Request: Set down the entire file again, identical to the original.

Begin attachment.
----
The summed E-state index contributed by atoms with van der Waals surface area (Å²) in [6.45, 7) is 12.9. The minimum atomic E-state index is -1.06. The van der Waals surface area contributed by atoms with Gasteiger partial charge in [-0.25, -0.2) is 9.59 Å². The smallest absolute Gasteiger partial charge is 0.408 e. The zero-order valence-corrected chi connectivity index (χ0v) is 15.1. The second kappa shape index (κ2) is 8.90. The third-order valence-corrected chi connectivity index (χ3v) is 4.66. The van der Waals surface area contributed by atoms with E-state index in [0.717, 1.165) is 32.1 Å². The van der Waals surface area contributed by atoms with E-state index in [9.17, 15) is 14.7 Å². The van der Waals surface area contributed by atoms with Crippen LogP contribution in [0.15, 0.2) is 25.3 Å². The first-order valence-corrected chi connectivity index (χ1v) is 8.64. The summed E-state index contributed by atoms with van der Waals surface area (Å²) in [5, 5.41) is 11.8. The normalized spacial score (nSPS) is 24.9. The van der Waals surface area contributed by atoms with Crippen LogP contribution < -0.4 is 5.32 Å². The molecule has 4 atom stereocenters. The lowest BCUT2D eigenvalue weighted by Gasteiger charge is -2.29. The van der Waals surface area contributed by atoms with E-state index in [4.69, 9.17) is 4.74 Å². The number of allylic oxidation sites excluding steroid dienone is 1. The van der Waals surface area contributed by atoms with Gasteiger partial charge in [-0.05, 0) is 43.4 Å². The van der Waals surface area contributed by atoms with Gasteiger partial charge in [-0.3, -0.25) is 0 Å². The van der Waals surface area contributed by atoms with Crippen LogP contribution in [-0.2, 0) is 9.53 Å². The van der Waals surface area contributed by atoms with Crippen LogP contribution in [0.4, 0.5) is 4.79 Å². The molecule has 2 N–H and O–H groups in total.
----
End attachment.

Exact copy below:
The summed E-state index contributed by atoms with van der Waals surface area (Å²) in [6.45, 7) is 12.9. The minimum atomic E-state index is -1.06. The van der Waals surface area contributed by atoms with Gasteiger partial charge in [-0.25, -0.2) is 9.59 Å². The smallest absolute Gasteiger partial charge is 0.408 e. The zero-order valence-corrected chi connectivity index (χ0v) is 15.1. The second kappa shape index (κ2) is 8.90. The third-order valence-corrected chi connectivity index (χ3v) is 4.66. The van der Waals surface area contributed by atoms with E-state index in [0.717, 1.165) is 32.1 Å². The van der Waals surface area contributed by atoms with E-state index in [9.17, 15) is 14.7 Å². The van der Waals surface area contributed by atoms with Crippen LogP contribution in [0.15, 0.2) is 25.3 Å². The first-order valence-corrected chi connectivity index (χ1v) is 8.64. The summed E-state index contributed by atoms with van der Waals surface area (Å²) in [5, 5.41) is 11.8. The normalized spacial score (nSPS) is 24.9. The van der Waals surface area contributed by atoms with Crippen LogP contribution < -0.4 is 5.32 Å². The molecule has 4 atom stereocenters. The lowest BCUT2D eigenvalue weighted by Gasteiger charge is -2.29. The van der Waals surface area contributed by atoms with E-state index in [4.69, 9.17) is 4.74 Å². The number of allylic oxidation sites excluding steroid dienone is 1. The van der Waals surface area contributed by atoms with Gasteiger partial charge in [-0.05, 0) is 43.4 Å². The van der Waals surface area contributed by atoms with Gasteiger partial charge in [-0.3, -0.25) is 0 Å². The van der Waals surface area contributed by atoms with Crippen LogP contribution in [-0.2, 0) is 9.53 Å². The van der Waals surface area contributed by atoms with Crippen LogP contribution in [0.4, 0.5) is 4.79 Å². The molecule has 2 N–H and O–H groups in total.